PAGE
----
I do not need to go through all the detailed provisions of the Bill. I have outlined what the amendments seek. Suffice it to say that the amendments implement the outline proposals we have agreed with the bingo industry and, as such, I have no hesitation in recommending them to the Committee.
§ 9.30 p.m.
§ Lord Graham of Edmonton
I am grateful to the noble Lord, Lord Harmar-Nicholls, who was wise enough to accept the offer made by the Minister at Second Reading. He is perfectly right that, without a fair wind, a Private Member's Bill will not get anywhere.
The Bill and the Minister are sensitive about the location of bingo halls. The Committee will know that, whereas many towns once had six cinemas, they now have six bingo halls. In Edmonton, which I represented in another place and where I lived for 35 years, and in Enfield and Southgate the cinemas which I remember—the Premier, the Odeon, the Capitol and so on—are now bingo halls. I take the point that what we are discussing is a change in the social milieu of the people of this country. I say nothing detrimental—in fact I say a great deal of good—about the bingo industry. It has tried to be sensitive about the damage that might be done not only to its own investment but also to the social fabric of the community. I say kind words about the industry.
I wonder whether the Minister can tell us who his department consulted on these matters. The proprietors are entitled to be consulted and are anxious for the outcome to be successful. I wonder whether the AMA, the ADC or the local authorities were consulted. After all we are talking about an industry that wants to be satisfied that it is in good order. I wonder whether the Advertising Standards Authority 551 had an input. I wonder whether the competitors of the bingo industry were made aware of what was going on.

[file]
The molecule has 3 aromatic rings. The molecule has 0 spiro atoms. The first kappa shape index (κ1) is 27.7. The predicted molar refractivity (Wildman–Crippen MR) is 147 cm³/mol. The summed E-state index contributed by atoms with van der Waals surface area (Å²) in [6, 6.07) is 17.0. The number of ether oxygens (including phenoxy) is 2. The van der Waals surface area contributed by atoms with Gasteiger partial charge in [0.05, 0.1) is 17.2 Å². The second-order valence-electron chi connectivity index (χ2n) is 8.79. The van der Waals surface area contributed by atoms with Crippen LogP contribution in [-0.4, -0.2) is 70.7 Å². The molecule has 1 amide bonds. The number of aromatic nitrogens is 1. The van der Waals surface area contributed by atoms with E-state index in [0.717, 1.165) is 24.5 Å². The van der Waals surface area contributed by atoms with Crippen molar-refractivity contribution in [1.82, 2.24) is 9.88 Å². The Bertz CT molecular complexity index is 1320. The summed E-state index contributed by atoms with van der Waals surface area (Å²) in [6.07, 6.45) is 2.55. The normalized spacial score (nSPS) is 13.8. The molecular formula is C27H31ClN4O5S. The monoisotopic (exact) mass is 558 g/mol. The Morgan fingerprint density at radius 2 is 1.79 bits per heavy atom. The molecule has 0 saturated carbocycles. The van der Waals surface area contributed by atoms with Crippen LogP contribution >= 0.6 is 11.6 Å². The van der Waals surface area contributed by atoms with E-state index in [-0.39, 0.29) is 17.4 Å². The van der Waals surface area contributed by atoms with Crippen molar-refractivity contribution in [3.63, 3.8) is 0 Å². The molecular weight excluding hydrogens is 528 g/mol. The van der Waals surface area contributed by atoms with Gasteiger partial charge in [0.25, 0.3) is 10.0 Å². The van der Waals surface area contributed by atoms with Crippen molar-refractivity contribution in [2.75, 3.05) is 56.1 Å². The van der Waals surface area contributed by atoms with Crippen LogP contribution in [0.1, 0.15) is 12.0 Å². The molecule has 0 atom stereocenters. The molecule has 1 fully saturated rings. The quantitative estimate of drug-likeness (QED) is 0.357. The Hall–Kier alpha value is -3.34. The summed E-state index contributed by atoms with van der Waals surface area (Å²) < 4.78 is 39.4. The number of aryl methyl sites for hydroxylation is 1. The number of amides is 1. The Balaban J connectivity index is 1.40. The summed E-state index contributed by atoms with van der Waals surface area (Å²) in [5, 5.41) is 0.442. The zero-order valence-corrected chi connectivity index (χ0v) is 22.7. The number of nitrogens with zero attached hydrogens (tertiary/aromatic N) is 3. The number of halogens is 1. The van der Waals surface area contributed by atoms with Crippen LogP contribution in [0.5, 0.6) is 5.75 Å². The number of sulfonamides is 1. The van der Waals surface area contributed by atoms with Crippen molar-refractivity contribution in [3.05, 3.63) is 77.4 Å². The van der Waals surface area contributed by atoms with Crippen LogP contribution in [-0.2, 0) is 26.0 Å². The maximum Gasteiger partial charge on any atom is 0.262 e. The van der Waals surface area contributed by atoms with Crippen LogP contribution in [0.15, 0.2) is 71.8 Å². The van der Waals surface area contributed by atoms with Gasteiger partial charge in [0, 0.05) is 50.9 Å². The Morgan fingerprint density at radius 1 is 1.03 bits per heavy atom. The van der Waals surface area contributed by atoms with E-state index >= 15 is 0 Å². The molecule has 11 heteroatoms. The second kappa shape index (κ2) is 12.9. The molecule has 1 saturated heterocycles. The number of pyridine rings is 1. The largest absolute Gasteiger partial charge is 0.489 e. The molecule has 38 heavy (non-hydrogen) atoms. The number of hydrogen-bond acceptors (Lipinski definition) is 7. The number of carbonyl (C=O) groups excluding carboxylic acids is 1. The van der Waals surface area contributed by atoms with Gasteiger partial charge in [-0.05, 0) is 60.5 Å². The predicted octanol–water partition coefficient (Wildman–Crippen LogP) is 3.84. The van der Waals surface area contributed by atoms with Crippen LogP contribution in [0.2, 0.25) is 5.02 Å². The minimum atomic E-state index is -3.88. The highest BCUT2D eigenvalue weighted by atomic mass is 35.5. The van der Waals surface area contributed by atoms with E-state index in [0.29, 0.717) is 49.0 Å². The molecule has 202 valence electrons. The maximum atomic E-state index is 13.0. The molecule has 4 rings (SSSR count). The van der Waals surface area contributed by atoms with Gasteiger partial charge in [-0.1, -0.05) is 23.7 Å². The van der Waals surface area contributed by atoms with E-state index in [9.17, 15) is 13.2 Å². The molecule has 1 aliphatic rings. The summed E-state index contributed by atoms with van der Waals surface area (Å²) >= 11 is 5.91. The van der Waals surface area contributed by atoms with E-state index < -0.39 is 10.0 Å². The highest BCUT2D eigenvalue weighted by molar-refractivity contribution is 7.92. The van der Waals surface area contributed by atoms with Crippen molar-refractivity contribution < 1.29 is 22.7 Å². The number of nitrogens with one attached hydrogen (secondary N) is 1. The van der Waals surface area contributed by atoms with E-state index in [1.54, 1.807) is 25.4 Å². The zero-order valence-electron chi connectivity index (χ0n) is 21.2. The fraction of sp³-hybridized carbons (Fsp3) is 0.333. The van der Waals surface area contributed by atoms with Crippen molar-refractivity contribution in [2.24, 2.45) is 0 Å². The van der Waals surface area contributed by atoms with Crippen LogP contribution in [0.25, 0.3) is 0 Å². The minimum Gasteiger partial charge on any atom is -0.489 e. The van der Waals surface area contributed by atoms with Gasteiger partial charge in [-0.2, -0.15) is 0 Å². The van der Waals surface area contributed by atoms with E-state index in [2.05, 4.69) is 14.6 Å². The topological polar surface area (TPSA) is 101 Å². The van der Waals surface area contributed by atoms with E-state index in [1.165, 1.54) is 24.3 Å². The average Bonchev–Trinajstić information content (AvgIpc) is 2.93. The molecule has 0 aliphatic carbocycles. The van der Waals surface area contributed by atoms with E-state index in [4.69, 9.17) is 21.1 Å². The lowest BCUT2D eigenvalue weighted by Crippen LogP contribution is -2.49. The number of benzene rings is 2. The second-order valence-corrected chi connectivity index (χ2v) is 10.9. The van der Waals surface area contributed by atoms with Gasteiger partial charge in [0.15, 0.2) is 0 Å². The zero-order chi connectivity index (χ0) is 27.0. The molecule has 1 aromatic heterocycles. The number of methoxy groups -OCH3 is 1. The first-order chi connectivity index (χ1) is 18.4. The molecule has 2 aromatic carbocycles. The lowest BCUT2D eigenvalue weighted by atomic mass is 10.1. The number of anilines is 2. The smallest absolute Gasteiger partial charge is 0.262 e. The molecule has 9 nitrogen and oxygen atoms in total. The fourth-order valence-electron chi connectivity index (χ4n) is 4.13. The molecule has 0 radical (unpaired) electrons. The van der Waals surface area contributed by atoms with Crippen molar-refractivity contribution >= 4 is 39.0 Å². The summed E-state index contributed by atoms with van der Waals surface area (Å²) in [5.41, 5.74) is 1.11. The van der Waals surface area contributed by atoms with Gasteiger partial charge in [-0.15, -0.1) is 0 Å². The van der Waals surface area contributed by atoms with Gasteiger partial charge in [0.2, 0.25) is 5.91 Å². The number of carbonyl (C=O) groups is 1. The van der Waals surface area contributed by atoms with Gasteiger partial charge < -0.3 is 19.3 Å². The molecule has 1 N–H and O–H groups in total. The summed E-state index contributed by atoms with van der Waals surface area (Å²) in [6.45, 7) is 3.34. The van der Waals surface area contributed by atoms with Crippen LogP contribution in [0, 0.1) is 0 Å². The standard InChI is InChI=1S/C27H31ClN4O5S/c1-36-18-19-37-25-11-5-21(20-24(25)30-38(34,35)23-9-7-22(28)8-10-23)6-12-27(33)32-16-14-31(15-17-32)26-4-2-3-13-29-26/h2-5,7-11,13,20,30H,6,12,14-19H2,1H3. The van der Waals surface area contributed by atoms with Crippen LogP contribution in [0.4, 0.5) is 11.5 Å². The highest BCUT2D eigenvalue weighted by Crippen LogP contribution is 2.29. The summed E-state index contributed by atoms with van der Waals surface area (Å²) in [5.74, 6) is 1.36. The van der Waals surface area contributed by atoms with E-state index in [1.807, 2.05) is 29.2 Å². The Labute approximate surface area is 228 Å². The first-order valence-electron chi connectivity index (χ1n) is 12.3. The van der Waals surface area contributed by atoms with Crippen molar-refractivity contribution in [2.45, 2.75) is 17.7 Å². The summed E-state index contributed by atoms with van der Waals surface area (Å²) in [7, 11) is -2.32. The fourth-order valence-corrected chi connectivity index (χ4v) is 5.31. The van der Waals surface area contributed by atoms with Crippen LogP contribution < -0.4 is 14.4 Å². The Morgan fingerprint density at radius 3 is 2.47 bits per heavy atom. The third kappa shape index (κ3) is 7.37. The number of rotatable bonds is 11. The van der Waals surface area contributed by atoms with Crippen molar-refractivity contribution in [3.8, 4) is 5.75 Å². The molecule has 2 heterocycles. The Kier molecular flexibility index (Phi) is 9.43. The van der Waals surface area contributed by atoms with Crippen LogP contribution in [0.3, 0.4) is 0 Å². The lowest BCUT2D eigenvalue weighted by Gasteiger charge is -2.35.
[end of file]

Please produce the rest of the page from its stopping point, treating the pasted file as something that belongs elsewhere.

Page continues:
I wish to make it clear to the noble Lord, Lord Harmar-Nicholls, and to the Minister that these are questions and queries rather than criticisms of the procedure. The Minister said quite fairly that the bingo industry is in a sense putting its house in order —not that it was a disorderly house—and making it more acceptable to the community. That is a wise thing to do. It is doing so without pressure or prompting. I have no catalogue of complaints about the bingo industry or about the premises from which it operates.
The Minister said that it is wise to separate the gambling from the social aspect of the business. If the noble Viscount thinks that more people go to bingo for the social aspect than for the gambling, he has another think coming. People like to gamble in a nice social atmosphere, but I can say as a punter with a dismal record over the years that they go to try to win a bob or two. On this side of the Committee we commend the Bill and the noble Lord, Lord Harmar-Nicholls, on his initiative.